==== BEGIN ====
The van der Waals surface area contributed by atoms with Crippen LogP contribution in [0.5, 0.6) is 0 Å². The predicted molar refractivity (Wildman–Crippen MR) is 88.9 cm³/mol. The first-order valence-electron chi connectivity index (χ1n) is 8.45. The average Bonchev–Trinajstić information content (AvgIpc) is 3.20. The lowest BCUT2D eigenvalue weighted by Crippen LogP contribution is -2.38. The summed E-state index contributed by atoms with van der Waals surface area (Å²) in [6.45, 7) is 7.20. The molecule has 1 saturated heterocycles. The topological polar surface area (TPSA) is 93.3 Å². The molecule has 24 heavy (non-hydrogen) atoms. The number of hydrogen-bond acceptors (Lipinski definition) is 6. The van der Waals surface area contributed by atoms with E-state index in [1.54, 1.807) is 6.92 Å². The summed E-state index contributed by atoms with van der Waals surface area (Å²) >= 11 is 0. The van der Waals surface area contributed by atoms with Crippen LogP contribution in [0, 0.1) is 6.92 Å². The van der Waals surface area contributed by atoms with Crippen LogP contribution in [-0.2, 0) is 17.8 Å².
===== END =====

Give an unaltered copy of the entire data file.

The van der Waals surface area contributed by atoms with Crippen LogP contribution in [0.5, 0.6) is 0 Å². The predicted molar refractivity (Wildman–Crippen MR) is 88.9 cm³/mol. The first-order valence-electron chi connectivity index (χ1n) is 8.45. The average Bonchev–Trinajstić information content (AvgIpc) is 3.20. The lowest BCUT2D eigenvalue weighted by Crippen LogP contribution is -2.38. The summed E-state index contributed by atoms with van der Waals surface area (Å²) in [6.45, 7) is 7.20. The molecule has 1 saturated heterocycles. The topological polar surface area (TPSA) is 93.3 Å². The molecule has 24 heavy (non-hydrogen) atoms. The number of hydrogen-bond acceptors (Lipinski definition) is 6. The van der Waals surface area contributed by atoms with E-state index in [1.54, 1.807) is 6.92 Å². The summed E-state index contributed by atoms with van der Waals surface area (Å²) >= 11 is 0. The van der Waals surface area contributed by atoms with Crippen LogP contribution in [0, 0.1) is 6.92 Å². The van der Waals surface area contributed by atoms with Crippen LogP contribution in [-0.2, 0) is 17.8 Å².